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          Volume 25, Number 2, September 1994 >

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Authors: Namken, Jerry C.
Farris, Donald E.
Capps, Oral, Jr.
Issue Date: 1997-09
Abstract: This study estimates demand during the 1980-90 period for wholesale beef cuts by season and by trend. A data set containing monthly nominal prices for wholesale cuts and average choice boxed beef from January 1980 to December 1990 was collected from multiple sources. The approach expressed the change in demand for wholesale cuts as the change in the price ratio of individual cuts relative to the price of boxed beef. This approach shows changes in amount by season and over time relative to the average wholesale cut. Brisket, Armbone Chuck, Bottom Gooseneck, and Knuckle showed the strongest demand in winter and lowest in summer. Top (Inside) Round had a clear downward trend in demand, but the seasonal pattern was less pronounced and more erratic than the lower-priced cuts. Top Sirloin Butt had its highest demand in spring and summer with November-December being the lowest period. Strip Loin had the strongest warm season demand during the period which contains Memorial Day. Ribeye experienced a seasonal demand highest in November-December and lowest in January to April. Full Tenderloin was the most expensive wholesale beef cut analyzed in the study, and its demand was highest in November-December. The study clearly showed that a change in seasonal demand was responsible for the major part of price ratio fluctuations for individual wholesale cuts.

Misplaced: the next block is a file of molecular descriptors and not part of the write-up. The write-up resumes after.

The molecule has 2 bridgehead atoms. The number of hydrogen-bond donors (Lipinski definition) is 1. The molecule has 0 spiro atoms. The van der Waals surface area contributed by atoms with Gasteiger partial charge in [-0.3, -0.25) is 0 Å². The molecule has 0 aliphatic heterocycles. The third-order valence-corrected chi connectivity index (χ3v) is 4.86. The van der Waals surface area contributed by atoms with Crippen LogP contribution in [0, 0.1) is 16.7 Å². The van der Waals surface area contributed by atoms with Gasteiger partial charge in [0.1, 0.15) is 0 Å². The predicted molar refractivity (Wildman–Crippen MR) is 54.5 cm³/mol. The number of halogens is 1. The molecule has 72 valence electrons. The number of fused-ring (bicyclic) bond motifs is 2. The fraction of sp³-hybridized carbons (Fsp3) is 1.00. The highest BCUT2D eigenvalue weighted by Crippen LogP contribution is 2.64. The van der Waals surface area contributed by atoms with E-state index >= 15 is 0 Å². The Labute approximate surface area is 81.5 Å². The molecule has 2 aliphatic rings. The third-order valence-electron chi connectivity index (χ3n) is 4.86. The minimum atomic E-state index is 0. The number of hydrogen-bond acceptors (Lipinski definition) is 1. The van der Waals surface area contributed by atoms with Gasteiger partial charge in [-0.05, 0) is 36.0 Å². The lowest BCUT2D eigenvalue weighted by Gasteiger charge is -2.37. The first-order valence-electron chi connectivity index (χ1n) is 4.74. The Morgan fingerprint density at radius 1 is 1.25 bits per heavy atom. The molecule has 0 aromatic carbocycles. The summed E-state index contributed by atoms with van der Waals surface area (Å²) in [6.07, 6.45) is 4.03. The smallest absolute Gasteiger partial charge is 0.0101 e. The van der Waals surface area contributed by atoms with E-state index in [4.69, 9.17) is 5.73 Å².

Institution/Association: Journal of Food Distribution Research>Volume 25, Number 2, September 1994
Total Pages: 15
Language: English
From Page: 47
To Page: 61
Collections:Volume 25, Number 2, September 1994

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